Special Issue "Wind Energy Resource Numerical Simulation - Challenges and Outlooks"
Deadline for manuscript submissions: 30 May 2021.
Interests: Numerical weather prediction; Atmospheric modelling; Renewable energies; Climate simulation and modelling; Climate variability and change; Data assimilation; Atmospheric motion vectors; Observation System Simulation Experiments (OSSEs)
Special Issues and Collections in MDPI journals
Special Issue in Atmosphere: Modeling of Surface-Atmosphere Interactions
Interests: Wind energy consultancy, computational fluid dynamics, software development, R&D management, mesoscale modelling
Interests: coastal oceanography; coastal engineering; computational fluid dynamics; climate change; offshore wind energy resource simulation; climate change impacts in offshore wind energy resource
Climate change impacts and adaptation for virtually all human activities are perhaps the greatest challenge humankind as ever faced. To mitigate climate change impacts on the environment, population, economy, and society in general, the replacement of fossil fuels by renewable energy sources is vital for the urgent reduction of greenhouse gas emissions. Wind energy is currently one of the most technologically mature renewable energy sources and still with a high growth potential, particularly offshore. Numerical simulation of wind energy is a practical and cost-effective tool to reliably estimate and map wind energy resources, which can be applied to virtually any area of interest.
This Special Issue aims to present new contributions on numerical simulation of wind energy resource, both offshore and onshore, with a special focus on current challenges and future outlooks in this active research area. We encourage submissions that address wind energy resource assessment under the following topics:
- Numerical weather prediction (NWP) models, exploring existing or novel atmospheric physics options and innovative atmospheric modeling techniques and algorithms;
- Make use of atmospheric products such as re-analyses, new or existing satellite-derived data and other observational/modeled blended products;
- Novel data assimilation techniques that improve the simulation of the wind energy resource;
- Statistical algorithms and models such as neural networks and machine learning;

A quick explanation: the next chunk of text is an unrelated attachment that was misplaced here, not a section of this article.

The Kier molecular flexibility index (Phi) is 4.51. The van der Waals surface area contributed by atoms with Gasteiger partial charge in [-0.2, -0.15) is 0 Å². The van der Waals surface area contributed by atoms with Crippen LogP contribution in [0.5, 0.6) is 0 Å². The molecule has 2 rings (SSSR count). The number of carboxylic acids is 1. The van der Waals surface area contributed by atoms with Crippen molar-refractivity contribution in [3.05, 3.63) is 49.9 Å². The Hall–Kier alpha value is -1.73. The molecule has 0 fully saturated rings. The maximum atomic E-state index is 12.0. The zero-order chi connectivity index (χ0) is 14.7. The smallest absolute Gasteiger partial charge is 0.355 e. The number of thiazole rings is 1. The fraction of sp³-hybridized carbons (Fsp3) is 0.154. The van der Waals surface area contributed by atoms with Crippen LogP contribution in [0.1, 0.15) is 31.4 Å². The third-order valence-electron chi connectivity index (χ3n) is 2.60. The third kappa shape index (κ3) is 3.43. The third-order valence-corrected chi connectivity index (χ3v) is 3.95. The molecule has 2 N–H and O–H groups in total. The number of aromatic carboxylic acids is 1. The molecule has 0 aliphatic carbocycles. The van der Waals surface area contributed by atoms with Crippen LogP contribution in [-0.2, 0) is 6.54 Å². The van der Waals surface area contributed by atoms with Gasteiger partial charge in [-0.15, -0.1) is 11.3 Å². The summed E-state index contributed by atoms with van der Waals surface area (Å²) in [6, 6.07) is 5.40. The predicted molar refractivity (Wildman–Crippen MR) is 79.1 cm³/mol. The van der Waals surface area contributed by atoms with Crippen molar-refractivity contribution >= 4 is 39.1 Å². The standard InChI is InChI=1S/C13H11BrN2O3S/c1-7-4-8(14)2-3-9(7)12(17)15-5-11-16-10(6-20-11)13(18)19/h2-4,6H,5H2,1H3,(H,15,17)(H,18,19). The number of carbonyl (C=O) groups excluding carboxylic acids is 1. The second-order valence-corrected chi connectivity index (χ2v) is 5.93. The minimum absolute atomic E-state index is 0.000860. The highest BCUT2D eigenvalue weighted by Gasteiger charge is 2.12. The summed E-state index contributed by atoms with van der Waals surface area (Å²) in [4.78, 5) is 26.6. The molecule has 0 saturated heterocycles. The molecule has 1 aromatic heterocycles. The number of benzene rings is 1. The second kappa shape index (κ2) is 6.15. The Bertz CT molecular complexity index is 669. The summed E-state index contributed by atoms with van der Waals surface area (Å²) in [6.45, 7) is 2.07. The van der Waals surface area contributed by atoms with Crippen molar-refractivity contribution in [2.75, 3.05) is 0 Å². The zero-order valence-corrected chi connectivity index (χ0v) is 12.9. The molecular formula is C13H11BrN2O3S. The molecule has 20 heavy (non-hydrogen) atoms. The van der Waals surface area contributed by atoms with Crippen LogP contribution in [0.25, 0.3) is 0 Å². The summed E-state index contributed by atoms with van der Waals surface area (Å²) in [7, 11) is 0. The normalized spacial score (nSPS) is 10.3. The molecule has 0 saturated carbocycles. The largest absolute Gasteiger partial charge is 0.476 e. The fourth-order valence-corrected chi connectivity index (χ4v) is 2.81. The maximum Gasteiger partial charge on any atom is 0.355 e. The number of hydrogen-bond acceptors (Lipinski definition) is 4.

- Challenges on the current wind energy resource simulation techniques;
- Future outlooks of the wind energy resource worldwide under climate change scenarios.Dr. David Carvalho
Prof. Dr. Carlos Santos
Prof. Dr. Moncho Gómez Gesteira
Manuscript Submission Information
Manuscripts should be submitted online at www.mdpi.com by registering and logging in to this website. Once you are registered, click here to go to the submission form. Manuscripts can be submitted until the deadline. All papers will be peer-reviewed. Accepted papers will be published continuously in the journal (as soon as accepted) and will be listed together on the special issue website. Research articles, review articles as well as short communications are invited. For planned papers, a title and short abstract (about 100 words) can be sent to the Editorial Office for announcement on this website.
Submitted manuscripts should not have been published previously, nor be under consideration for publication elsewhere (except conference proceedings papers). All manuscripts are thoroughly refereed through a single-blind peer-review process. A guide for authors and other relevant information for submission of manuscripts is available on the Instructions for Authors page. Processes is an international peer-reviewed open access monthly journal published by MDPI.
Please visit the Instructions for Authors page before submitting a manuscript. The Article Processing Charge (APC) for publication in this open access journal is 2000 CHF (Swiss Francs). Submitted papers should be well formatted and use good English. Authors may use MDPI's English editing service prior to publication or during author revisions.
- Wind energy resource assessment
- numerical weather prediction models
- atmospheric modelling
- renewable energies
- climate change
- neural networks
- machine learning
- data assimilation